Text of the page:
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Bert Acosta. Courtesy of the Library of Congress (LC-USZ62-94370).

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Acosta, Bertrand Blanchard (01 January 1895–01 September 1954), aviation pioneer, was born in San Diego, California, the son of Aphonse Ferdinand Acosta and Martha Blanche Snook, businesspeople. Acosta became enthralled with aviation at an early age, built gliders and later powered aircraft, and taught himself to fly. Because of this interest, at age sixteen his parents enrolled him in Throop Polytechnic Institute (later the California Institute of Technology) in Pasadena so that he could study aeronautical engineering, but he never graduated. Beginning in 1911 Acosta spent almost every moment not in school working for ...

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Allen, Edmund Turney (04 January 1896–18 February 1943), test pilot, was born in Chicago, Illinois, the son of Edmund Allen, a preacher, and Abby Irene Dyer. A shy, frail-looking person, “Eddie” Allen moved around with his family before returning to Chicago, where he graduated from high school in 1913. He was initially drawn to farm work, but his mother and sister convinced him to attend the University of Illinois, which he did in 1916–1917. He then enlisted in the infantry before attending officers’ training camp at Fort Sheridan, Illinois, where he became interested in aviation....

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Armstrong, Neil (05 August 1930–25 August 2012), aerospace engineer, test pilot, and astronaut, was born Neil Alden Armstrong in Auglaize County, Ohio, the first of three children of Stephen Koenig Armstrong and Viola Engel. His father, an auditor with a state agency, moved the family fourteen times before finally settling in Wapakoneta in 1944. Neil was a good student, a voracious reader who skipped a grade in elementary school; he won a freshman science award and represented his school in a state-wide civics program. He was also an Eagle Scout, played in the Blume High School band and orchestra, served as vice president of the student council in his senior year, and graduated at age sixteen....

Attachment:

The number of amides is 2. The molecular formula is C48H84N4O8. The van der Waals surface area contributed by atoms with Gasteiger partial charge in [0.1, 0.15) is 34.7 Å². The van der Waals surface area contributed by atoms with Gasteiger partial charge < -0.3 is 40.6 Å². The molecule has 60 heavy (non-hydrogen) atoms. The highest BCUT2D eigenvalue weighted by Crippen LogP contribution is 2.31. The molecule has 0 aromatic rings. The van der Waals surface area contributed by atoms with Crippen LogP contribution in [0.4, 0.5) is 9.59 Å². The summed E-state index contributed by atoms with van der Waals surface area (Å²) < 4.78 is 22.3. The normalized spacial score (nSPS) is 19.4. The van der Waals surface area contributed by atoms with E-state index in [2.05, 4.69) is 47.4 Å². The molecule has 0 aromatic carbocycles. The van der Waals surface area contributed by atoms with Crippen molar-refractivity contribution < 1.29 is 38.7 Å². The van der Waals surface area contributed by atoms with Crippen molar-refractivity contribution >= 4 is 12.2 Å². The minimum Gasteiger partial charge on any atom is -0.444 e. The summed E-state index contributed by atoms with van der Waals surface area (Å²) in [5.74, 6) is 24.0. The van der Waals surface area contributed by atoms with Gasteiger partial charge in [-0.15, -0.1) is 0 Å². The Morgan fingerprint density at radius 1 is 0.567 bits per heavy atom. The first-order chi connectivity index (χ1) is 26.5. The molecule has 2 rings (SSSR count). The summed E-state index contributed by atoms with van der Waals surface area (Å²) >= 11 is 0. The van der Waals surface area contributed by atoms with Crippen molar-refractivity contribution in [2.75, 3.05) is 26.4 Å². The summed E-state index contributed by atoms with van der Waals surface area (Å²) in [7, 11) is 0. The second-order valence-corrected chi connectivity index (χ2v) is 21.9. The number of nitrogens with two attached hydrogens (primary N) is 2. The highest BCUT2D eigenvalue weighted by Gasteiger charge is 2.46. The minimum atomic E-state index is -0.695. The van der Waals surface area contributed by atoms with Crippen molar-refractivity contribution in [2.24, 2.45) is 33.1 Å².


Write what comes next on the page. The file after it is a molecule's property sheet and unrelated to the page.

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Barnes, Pancho (22 July 1901–29 March 1975), airwoman, was born Florence Leontine Lowe in San Marino, California, the daughter of Thaddeus Lowe, Jr., and Florence Mae Dobbins. The uninhibited character of Barnes’s adult life contrasts sharply with the conventionality of her background and upbringing. Born into a wealthy California family and educated at several private and convent schools, she was married at the age of nineteen to the Anglican vicar of Pasadena, C. Rankin Barnes, in 1921, giving birth to her only child, William, the same year. The marriage was not successful and the couple quickly separated, although they did not divorce until 1941. The death of her mother in 1924 made Barnes financially independent, enabling her to embark upon a life of adventure. Capitalizing upon her childhood training as a horsewoman, she obtained work as a double for several Hollywood actors in horseback scenes, as well as providing occasional screenwriting assistance to her childhood friend ...